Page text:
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Claire Bunn named Gates Cambridge Scholar

Alan Flurry

University of Georgia senior Claire Bunn of Marion, Arkansas, will continue her studies in lung biology this fall as one of 23 Americans selected for the 2022 class of Gates Cambridge Scholars. The scholarship fully funds postgraduate study and research in any subject at the University of Cambridge in England.

Bunn is UGA’s ninth Gates Cambridge Scholar in the program’s 21-year history. The scholarship, which recognizes intellectually outstanding postgraduate students with a capacity for leadership and a commitment to improving the lives of others, was established by a gift from the Bill and Melinda Gates Foundation. Since the first class in 2001, Gates Cambridge has awarded 2,003 scholarships to scholars from 111 countries who represent more than 700 universities globally.

Bunn will graduate in May with a bachelor’s degree in genetics. She was named a Goldwater Scholar in 2021 and is a Foundation Fellow, Stamps Scholar and Honors student in the Franklin College of Arts and Sciences and Jere W. Morehead Honors College.

Since her freshman year, Bunn has devoted much of her time to researching protein kinases, using bioinformatic and biochemical approaches with Natarajan Kannan, a professor of biochemistry and molecular biology. She also works as a campus tour guide through the UGA Visitors Center.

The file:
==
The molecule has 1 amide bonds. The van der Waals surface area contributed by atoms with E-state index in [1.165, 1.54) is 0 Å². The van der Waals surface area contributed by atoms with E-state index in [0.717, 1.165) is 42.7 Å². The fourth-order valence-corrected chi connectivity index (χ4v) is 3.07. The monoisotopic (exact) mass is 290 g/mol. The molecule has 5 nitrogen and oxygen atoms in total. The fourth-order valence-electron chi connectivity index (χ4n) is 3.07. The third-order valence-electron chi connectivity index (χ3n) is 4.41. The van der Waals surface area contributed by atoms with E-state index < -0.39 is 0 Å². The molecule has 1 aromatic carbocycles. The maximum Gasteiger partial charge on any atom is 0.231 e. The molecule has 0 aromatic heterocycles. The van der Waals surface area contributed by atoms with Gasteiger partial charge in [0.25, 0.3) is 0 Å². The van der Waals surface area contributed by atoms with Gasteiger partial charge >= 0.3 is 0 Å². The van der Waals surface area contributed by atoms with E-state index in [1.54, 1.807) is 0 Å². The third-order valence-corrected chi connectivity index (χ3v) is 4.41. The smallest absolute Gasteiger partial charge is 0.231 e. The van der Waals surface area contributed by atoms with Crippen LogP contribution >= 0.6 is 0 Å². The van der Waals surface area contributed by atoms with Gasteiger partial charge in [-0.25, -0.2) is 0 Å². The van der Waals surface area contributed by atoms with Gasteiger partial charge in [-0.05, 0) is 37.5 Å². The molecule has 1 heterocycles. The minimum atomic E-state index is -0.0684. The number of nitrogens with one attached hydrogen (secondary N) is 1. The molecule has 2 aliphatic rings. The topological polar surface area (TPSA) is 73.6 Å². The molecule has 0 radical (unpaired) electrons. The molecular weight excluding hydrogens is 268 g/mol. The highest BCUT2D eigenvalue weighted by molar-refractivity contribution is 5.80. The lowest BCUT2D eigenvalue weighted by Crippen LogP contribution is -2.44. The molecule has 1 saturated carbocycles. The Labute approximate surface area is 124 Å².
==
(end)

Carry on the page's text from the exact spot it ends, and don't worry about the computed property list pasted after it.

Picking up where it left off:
In fall 2020, she began researching developmental lung biology, working remotely with Dr. Jennifer Sucre, an assistant professor of pediatrics at Vanderbilt University Medical Center and a UGA Foundation Fellow alumna, conducting digital imaging analysis of the lung tissue samples of preterm infants with bronchopulmonary dysplasia, a form of chronic lung disease that affects newborns. Bunn quickly gained an interest in research at the intersection of developmental and cancer biology — topics she will continue to study this fall. At Cambridge, she will pursue a Ph.D. in the Department of Physiology, Development and Neuroscience. Her goal is to investigate the cellular mechanisms governing embryonic lung development and tissue maintenance.

A truly amazing student. Congratulations to Ms. Bunn, as well as to the faculty who have supported her research goals, and best of luck in these pursuits. 


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